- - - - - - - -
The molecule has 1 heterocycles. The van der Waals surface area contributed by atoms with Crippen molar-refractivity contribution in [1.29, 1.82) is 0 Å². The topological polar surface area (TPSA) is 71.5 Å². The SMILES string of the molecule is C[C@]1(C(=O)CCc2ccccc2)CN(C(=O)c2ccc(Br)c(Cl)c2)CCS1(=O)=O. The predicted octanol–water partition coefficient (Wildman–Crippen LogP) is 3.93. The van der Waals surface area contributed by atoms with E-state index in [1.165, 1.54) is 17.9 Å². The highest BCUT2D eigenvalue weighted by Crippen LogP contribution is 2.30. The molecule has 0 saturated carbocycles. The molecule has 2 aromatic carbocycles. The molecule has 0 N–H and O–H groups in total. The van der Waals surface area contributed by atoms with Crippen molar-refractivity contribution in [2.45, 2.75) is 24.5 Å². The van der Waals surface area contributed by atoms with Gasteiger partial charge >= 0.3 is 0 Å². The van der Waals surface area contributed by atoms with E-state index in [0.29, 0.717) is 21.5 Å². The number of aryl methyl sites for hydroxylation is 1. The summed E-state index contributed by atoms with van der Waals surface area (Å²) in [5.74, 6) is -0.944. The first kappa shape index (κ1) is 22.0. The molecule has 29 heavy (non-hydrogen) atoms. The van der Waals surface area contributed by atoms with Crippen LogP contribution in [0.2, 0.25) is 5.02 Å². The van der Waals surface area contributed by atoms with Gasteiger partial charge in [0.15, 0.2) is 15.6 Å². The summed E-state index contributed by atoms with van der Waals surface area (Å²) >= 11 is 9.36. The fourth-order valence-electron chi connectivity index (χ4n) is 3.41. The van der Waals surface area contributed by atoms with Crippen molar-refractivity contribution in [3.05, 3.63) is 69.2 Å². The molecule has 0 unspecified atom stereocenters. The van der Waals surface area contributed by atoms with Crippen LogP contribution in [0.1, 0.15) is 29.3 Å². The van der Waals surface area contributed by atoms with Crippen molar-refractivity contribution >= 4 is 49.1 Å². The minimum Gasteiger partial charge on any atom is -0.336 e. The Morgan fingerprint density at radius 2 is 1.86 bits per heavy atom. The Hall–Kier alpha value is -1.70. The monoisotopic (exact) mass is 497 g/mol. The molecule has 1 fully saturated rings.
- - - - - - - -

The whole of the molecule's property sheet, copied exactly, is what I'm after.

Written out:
The molecule has 1 heterocycles. The van der Waals surface area contributed by atoms with Crippen molar-refractivity contribution in [1.29, 1.82) is 0 Å². The topological polar surface area (TPSA) is 71.5 Å². The SMILES string of the molecule is C[C@]1(C(=O)CCc2ccccc2)CN(C(=O)c2ccc(Br)c(Cl)c2)CCS1(=O)=O. The predicted octanol–water partition coefficient (Wildman–Crippen LogP) is 3.93. The van der Waals surface area contributed by atoms with E-state index in [1.165, 1.54) is 17.9 Å². The highest BCUT2D eigenvalue weighted by Crippen LogP contribution is 2.30. The molecule has 0 saturated carbocycles. The molecule has 2 aromatic carbocycles. The molecule has 0 N–H and O–H groups in total. The van der Waals surface area contributed by atoms with Crippen molar-refractivity contribution in [2.45, 2.75) is 24.5 Å². The van der Waals surface area contributed by atoms with Gasteiger partial charge >= 0.3 is 0 Å². The van der Waals surface area contributed by atoms with E-state index in [0.29, 0.717) is 21.5 Å². The number of aryl methyl sites for hydroxylation is 1. The summed E-state index contributed by atoms with van der Waals surface area (Å²) in [5.74, 6) is -0.944. The first kappa shape index (κ1) is 22.0. The molecule has 29 heavy (non-hydrogen) atoms. The van der Waals surface area contributed by atoms with Crippen LogP contribution in [0.2, 0.25) is 5.02 Å². The van der Waals surface area contributed by atoms with Gasteiger partial charge in [0.15, 0.2) is 15.6 Å². The summed E-state index contributed by atoms with van der Waals surface area (Å²) >= 11 is 9.36. The fourth-order valence-electron chi connectivity index (χ4n) is 3.41. The van der Waals surface area contributed by atoms with Crippen molar-refractivity contribution in [3.05, 3.63) is 69.2 Å². The molecule has 0 unspecified atom stereocenters. The van der Waals surface area contributed by atoms with Crippen LogP contribution in [0.1, 0.15) is 29.3 Å². The van der Waals surface area contributed by atoms with Crippen molar-refractivity contribution >= 4 is 49.1 Å². The minimum Gasteiger partial charge on any atom is -0.336 e. The Morgan fingerprint density at radius 2 is 1.86 bits per heavy atom. The Hall–Kier alpha value is -1.70. The monoisotopic (exact) mass is 497 g/mol. The molecule has 1 fully saturated rings.